…and what do you do when your heroes turn out to be awful?
It used to be easy. There was the work, and you liked it, and then years later there were the revelations and they tainted your memories of your childhood but not your actual childhood. Now, with the internet, we get to find out in real time how awful everyone is. Consuming culture has become more complicated than ever.
Which is just a fancy way of saying, ‘What about that Morrissey, eh? Blimey! Turns out he’s a massive racist.’
Only joking. Morrissey was never one of my heroes, I just liked a couple of his songs, and it has been clear for quite a while he was pretty racist. He just carried on talking. He just said more stuff. We just found out the extent of his brainlessness.
But what do you do if your hero turns out to be a dick? Ignore it? Burn all your records? Or just deal with it on a case by case basis, accepting that often the work will be forever tainted to you, or just not seem as vital to you anymore but that sometimes it is almost impossible to fully disassociate a song from the nostalgic wave of pleasure your brain experiences when hearing it?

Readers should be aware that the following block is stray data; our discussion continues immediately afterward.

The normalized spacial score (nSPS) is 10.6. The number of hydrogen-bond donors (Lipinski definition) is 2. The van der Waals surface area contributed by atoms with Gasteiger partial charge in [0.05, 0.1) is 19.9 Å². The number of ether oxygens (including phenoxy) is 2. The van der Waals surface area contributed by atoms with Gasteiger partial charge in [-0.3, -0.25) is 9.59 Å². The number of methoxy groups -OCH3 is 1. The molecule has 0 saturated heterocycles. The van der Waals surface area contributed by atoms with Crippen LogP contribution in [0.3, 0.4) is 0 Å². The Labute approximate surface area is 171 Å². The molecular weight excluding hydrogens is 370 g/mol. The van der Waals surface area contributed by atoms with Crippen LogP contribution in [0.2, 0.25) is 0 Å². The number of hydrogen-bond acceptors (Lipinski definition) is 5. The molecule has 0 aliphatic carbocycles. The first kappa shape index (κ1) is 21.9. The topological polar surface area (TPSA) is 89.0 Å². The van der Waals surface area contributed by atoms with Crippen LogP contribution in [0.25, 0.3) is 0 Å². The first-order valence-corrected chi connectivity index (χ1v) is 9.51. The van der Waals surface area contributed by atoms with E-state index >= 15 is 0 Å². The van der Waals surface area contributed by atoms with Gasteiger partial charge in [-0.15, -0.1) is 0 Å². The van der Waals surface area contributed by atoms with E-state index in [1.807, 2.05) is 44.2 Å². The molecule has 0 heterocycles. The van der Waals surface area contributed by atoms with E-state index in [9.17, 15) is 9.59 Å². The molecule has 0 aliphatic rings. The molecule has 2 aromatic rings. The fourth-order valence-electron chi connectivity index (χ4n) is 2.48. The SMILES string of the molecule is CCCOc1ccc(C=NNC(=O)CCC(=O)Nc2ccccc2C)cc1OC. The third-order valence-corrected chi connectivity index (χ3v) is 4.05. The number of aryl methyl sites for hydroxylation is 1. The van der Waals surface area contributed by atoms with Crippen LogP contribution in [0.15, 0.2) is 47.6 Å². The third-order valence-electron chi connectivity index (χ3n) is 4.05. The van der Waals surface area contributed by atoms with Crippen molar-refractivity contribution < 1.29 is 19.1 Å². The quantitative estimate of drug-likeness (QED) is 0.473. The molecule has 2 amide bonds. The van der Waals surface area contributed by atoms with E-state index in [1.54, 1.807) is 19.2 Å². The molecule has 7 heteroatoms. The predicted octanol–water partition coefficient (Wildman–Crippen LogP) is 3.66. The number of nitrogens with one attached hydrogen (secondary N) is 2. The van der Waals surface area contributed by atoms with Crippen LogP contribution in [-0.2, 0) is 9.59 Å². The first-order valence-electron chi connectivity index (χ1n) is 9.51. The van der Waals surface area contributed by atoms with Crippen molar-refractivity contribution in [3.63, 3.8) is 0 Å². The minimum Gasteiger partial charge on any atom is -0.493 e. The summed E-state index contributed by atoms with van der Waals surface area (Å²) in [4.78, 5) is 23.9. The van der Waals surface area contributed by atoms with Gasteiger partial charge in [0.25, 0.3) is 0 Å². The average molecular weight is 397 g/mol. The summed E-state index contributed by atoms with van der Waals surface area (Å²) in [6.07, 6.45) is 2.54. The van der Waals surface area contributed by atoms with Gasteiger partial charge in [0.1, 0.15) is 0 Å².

It’s difficult, isn’t it?
Take Kelis and Nas. If what Kelis has accused Nas of is true, that won’t alter the fact that Illmatic is possibly the finest hip hop album of all time. If what Nas has accused Kelis of is true, that won’t stop Milkshake and Caught Out There being two of the best singles of the last twenty years. If I continue to listen to both of them, am I compromised? Complicit?
If you stream music, which increasingly I do, everything you listen to is monetised, and thus politicised. Separating the art from the artist has become impossible. If you listen to The Queen is Dead on Spotify, Morrissey gets paid.
Perhaps unsurprisingly, I’ve got no answers. Short of accepting that we are all compromised to some degree, and respecting everybody else’s method for navigating the labyrinth that is morality in the age of the internet, what can you do?